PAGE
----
As electric cars continue on an incremental growth track, their widespread adoption, particularly battery electric vehicles, will rest on the economics of the fundamental EV technology: the battery.
The battery represents about half the cost of a battery electric vehicle and can weigh in at 1,300 lb, or one-third of a vehicle's weight.
Many researchers claim that the cost of BEV battery packs must fall below $100 per kilowatt hour (kWh) for electric vehicles to achieve cost parity (without government subsidies) with gasoline vehicles. The industry has universally talked about and aimed for this so-called "Holy Grail." The curve for battery capacity hasn't fallen that low yet, but it's finally approaching there.
In a recent study published in Nature Climate Change, Swedish environmental researchers Bjorn Nykvist and Mans Nilsson used a somewhat more conservative figure of $150/kWh. Their review showed that the costs for lithium-ion BEV battery packs dropped steadily at an annual rate of 14% from more than $1,000/kWh in 2007 to about $410/kWh in 2014. Those are industry-wide costs, Nykvist wrote, but for "market-leading BEV manufacturers," (particularly Nissan and Tesla) the cost is even lower, at about $300/kWh.
Once BEVs reach the crucial $150/kWh mark, Nykvist said "electric vehicles will probably move beyond niche applications and begin to penetrate the market widely, leading to a potential paradigm shift." Nykvist didn't give a projection of when such a point could be reached, but acknowledged that current plans to develop large-scale production plants could "push cost towards $200/kWh in the near future even without further cell chemistry improvements."
As the dominant technology for EV batteries, Li-ion has been the main focus of improvement, which has been steady but incremental. However, innovators continue to try to crack the code, with one example being a company called Sakti3, which has developed a solid-state battery that will soon be used in portable vacuum cleaners by Dyson. Sakti3 CEO Ann Marie Sastry has claimed that the company's technology can be applied to EVs and will be able to hit the magic $100/kWh number at scale, but she hasn't given a time frame for that objective.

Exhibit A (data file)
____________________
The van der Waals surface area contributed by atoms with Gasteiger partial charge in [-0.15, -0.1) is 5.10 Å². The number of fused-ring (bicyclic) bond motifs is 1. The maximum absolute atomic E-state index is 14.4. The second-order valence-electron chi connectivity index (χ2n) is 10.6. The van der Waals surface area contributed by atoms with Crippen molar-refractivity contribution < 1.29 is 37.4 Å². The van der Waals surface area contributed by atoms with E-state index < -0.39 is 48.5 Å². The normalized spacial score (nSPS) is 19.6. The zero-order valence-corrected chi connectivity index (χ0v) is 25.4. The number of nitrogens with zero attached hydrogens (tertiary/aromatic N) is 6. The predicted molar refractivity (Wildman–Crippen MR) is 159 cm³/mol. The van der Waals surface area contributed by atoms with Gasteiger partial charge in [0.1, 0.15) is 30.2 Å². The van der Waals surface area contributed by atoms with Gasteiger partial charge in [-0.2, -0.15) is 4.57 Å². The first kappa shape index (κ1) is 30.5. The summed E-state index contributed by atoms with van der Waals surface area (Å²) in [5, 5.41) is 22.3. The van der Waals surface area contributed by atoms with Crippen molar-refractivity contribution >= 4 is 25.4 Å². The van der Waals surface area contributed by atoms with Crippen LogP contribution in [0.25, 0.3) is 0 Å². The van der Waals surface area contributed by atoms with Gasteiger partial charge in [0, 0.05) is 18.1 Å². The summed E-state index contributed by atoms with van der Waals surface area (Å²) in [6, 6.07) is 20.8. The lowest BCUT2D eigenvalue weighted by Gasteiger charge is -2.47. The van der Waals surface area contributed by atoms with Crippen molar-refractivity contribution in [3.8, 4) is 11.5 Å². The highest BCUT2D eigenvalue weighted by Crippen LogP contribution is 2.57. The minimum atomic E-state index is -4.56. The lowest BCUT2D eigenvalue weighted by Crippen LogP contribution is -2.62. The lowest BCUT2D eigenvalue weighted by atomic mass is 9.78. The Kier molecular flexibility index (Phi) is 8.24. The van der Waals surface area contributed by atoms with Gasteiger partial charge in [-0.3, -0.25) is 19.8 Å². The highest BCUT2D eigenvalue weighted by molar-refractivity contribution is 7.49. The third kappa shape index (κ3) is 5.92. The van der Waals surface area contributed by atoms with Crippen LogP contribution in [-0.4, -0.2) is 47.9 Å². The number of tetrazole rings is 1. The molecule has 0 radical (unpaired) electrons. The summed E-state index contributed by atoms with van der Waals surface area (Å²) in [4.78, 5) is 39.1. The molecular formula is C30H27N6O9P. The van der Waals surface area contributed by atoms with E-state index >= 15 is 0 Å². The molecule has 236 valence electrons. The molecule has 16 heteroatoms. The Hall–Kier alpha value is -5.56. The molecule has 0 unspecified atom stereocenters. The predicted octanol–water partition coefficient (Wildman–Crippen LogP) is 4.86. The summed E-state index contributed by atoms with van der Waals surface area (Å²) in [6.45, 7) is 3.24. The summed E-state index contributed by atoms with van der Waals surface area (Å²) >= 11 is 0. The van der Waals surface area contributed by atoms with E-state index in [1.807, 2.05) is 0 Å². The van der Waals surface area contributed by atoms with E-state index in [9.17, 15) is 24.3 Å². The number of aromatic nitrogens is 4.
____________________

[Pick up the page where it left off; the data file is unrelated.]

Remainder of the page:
Other technologies besides Li-ion are moving. Researchers are now working on new technologies, such as magnesium-ion, lithium-sulfur, and lithium-oxygen, for a breakthrough that can continue to push the curve once Li-ion tops out.
However, the quest for cost parity might not require any profound technological breakthroughs, according to executives from electric carmaker Tesla. The company's $5 billion Gigafactory will be able to drive cost parity simply by producing at a massive scale, it claims. Company executives have said the new facility will be able to cut the cost of its Li-ion batteries by at least 30 percent in 2017, in its first year of operation.
Tesla CTO J.B. Straubel told analysts that "to realize the Gigafactory and those cost targets, we don't need some fundamental breakthrough in chemistry and material science. Those things are pretty well understood in front of us."
Besides achieving cost parity, BEVs will have to increase their range to gain wider adoption. Most electric cars are limited to about 100 miles per charge, but, as Design News reported, automakers are now moving toward bigger batteries that should extend the average range to about 300 miles over the next five years.
Al Bredenberg is a writer, analyst, consultant, and communicator. He writes about technology, design, innovation, management, and sustainable business, and specializes in investigating and explaining complex topics. He holds a master's degree in organization and management from Antioch University New England. He has served as an editor for print and online content and currently serves as senior analyst at the Institute for Innovation in Large Organizations.